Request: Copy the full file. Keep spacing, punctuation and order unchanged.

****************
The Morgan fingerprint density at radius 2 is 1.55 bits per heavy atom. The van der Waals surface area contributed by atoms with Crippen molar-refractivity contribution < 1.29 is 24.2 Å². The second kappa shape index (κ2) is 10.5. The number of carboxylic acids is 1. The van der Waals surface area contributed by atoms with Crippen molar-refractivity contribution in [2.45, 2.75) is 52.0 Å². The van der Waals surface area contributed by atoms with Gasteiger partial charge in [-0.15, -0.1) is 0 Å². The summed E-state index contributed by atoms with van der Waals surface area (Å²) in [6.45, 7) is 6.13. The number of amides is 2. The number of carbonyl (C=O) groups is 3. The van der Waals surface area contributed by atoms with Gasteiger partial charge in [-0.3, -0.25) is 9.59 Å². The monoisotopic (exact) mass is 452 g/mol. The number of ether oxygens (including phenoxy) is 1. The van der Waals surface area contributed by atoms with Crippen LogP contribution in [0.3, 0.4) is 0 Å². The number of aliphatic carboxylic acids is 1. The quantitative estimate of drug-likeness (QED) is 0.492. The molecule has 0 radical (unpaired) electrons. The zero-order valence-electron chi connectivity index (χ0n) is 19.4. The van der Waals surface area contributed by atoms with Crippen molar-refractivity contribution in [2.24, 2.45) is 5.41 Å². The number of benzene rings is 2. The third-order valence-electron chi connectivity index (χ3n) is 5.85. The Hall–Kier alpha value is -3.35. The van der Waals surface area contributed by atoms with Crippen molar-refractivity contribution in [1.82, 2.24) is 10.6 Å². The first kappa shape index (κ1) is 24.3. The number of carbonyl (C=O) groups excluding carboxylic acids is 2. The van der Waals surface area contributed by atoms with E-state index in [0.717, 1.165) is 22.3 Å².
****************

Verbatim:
The Morgan fingerprint density at radius 2 is 1.55 bits per heavy atom. The van der Waals surface area contributed by atoms with Crippen molar-refractivity contribution < 1.29 is 24.2 Å². The second kappa shape index (κ2) is 10.5. The number of carboxylic acids is 1. The van der Waals surface area contributed by atoms with Crippen molar-refractivity contribution in [2.45, 2.75) is 52.0 Å². The van der Waals surface area contributed by atoms with Gasteiger partial charge in [-0.15, -0.1) is 0 Å². The summed E-state index contributed by atoms with van der Waals surface area (Å²) in [6.45, 7) is 6.13. The number of amides is 2. The number of carbonyl (C=O) groups is 3. The van der Waals surface area contributed by atoms with Gasteiger partial charge in [-0.3, -0.25) is 9.59 Å². The monoisotopic (exact) mass is 452 g/mol. The number of ether oxygens (including phenoxy) is 1. The van der Waals surface area contributed by atoms with Crippen LogP contribution in [0.3, 0.4) is 0 Å². The number of aliphatic carboxylic acids is 1. The quantitative estimate of drug-likeness (QED) is 0.492. The molecule has 0 radical (unpaired) electrons. The zero-order valence-electron chi connectivity index (χ0n) is 19.4. The van der Waals surface area contributed by atoms with Crippen molar-refractivity contribution in [2.24, 2.45) is 5.41 Å². The number of benzene rings is 2. The third-order valence-electron chi connectivity index (χ3n) is 5.85. The Hall–Kier alpha value is -3.35. The van der Waals surface area contributed by atoms with Crippen molar-refractivity contribution in [1.82, 2.24) is 10.6 Å². The first kappa shape index (κ1) is 24.3. The number of carbonyl (C=O) groups excluding carboxylic acids is 2. The van der Waals surface area contributed by atoms with E-state index in [0.717, 1.165) is 22.3 Å².